Deep Learning based flower detection and counting in highly populated images: A peach grove case study

Juan Sebastian Estrada, Juan Pablo Vasconez, Longsheng Fu, Fernando Auat Cheein

Producción científica: Contribución a una revistaArtículorevisión exhaustiva


Farmers and producers need to estimate crop yield in order to plan and allocate human and economic resources during the harvesting season. For many crops, such as peach groves, the number of fruits is correlated with the number of flowers produced by each tree. Therefore, estimating the number of flowers in peach groves can serve as a good indicator of crop yield, disregarding climate hazards. However, in peach groves, tree images present several challenges, including a high number of flowers, interference from distant trees, and occlusion between elements. These issues pose a difficult task for computer vision and machine learning techniques. In this study, we propose the utilization of state-of-the-art deep learning techniques for image detection purposes; namely the YOLO architectures on its versions 5, 7, and 8 and their different size models (n, s, m, l, x); as well as predicting object density using multi-column in densely populated images, using a multi-column deep neural network. The methodology was tested on a new dataset comprising 600 images of peach trees during the blooming season, in the region of Catalonia, Spain. Out of these, 400 images were used to train the model, while 100 were allocated for testing and another 100 for validation. The counting results were evaluated using metrics such as Mean Squared Error (MSE), Mean Absolute Error (MAE), and percentage error (%Err). For the detection algorithms, metrics such as accuracy, precision, recall, and mean average precision were utilized, alongside metrics for evaluating the counting process. The experiments demonstrated that predicting the density map yielded better results in the counting process, achieving an MAE of 39.13, RMSE of 69.69, and a percentage error of 9.98. The detection algorithm that exhibited superior performance was YOLOv7x, with metrics of MAE 152.7, RMSE 212.9, and a percentage error of 29.7 %. These results indicate that, for counting purposes, predicting the density map produced better overall outcomes.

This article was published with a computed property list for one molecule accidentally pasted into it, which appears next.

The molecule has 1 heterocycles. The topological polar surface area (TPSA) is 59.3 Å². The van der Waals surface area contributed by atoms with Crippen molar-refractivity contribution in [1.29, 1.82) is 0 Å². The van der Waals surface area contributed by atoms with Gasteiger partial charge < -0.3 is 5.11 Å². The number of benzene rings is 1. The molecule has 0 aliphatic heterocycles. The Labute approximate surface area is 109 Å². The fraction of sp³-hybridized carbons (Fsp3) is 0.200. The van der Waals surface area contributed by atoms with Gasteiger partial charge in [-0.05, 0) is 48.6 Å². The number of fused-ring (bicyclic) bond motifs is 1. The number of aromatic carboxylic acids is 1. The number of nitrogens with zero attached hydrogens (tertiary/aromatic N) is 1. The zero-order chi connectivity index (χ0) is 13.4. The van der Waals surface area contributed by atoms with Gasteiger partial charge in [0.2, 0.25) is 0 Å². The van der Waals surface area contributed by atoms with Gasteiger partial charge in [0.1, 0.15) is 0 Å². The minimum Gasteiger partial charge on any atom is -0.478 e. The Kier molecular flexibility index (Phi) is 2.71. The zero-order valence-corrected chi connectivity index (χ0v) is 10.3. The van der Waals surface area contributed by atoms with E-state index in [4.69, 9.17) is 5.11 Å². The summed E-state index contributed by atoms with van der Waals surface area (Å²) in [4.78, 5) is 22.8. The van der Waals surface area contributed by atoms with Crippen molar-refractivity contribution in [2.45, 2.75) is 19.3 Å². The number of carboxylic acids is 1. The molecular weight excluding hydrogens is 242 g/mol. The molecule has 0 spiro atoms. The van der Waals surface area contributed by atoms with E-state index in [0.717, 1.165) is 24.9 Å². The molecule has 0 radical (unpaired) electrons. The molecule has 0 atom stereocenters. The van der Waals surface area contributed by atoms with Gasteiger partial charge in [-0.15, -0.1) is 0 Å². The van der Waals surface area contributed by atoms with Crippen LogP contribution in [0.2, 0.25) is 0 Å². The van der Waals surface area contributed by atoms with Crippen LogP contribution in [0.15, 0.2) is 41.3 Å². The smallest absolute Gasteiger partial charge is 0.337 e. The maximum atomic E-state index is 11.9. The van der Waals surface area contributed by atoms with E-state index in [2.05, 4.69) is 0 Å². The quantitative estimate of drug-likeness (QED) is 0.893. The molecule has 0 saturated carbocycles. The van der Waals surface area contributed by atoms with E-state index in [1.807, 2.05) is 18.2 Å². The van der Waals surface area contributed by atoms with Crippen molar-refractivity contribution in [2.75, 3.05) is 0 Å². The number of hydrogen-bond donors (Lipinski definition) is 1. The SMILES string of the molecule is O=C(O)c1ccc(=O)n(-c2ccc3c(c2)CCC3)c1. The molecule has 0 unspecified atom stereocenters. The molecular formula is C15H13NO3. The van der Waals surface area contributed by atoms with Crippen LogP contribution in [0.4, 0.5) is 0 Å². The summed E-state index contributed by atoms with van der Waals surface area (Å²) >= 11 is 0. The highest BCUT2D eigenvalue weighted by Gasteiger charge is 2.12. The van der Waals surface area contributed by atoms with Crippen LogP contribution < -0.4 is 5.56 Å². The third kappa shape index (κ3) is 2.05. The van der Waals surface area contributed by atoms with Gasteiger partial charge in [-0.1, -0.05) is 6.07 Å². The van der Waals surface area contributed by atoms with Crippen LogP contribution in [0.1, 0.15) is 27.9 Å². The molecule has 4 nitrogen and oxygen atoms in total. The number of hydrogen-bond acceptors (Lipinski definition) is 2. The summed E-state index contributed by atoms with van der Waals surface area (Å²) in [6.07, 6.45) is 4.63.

Idioma originalInglés
Número de artículo100930
PublicaciónJournal of Agriculture and Food Research
EstadoPublicada - mar. 2024

Áreas temáticas de ASJC Scopus

  • Alimentación
  • Agronomía y cultivos
  • Agricultura y biología (miscelánea)


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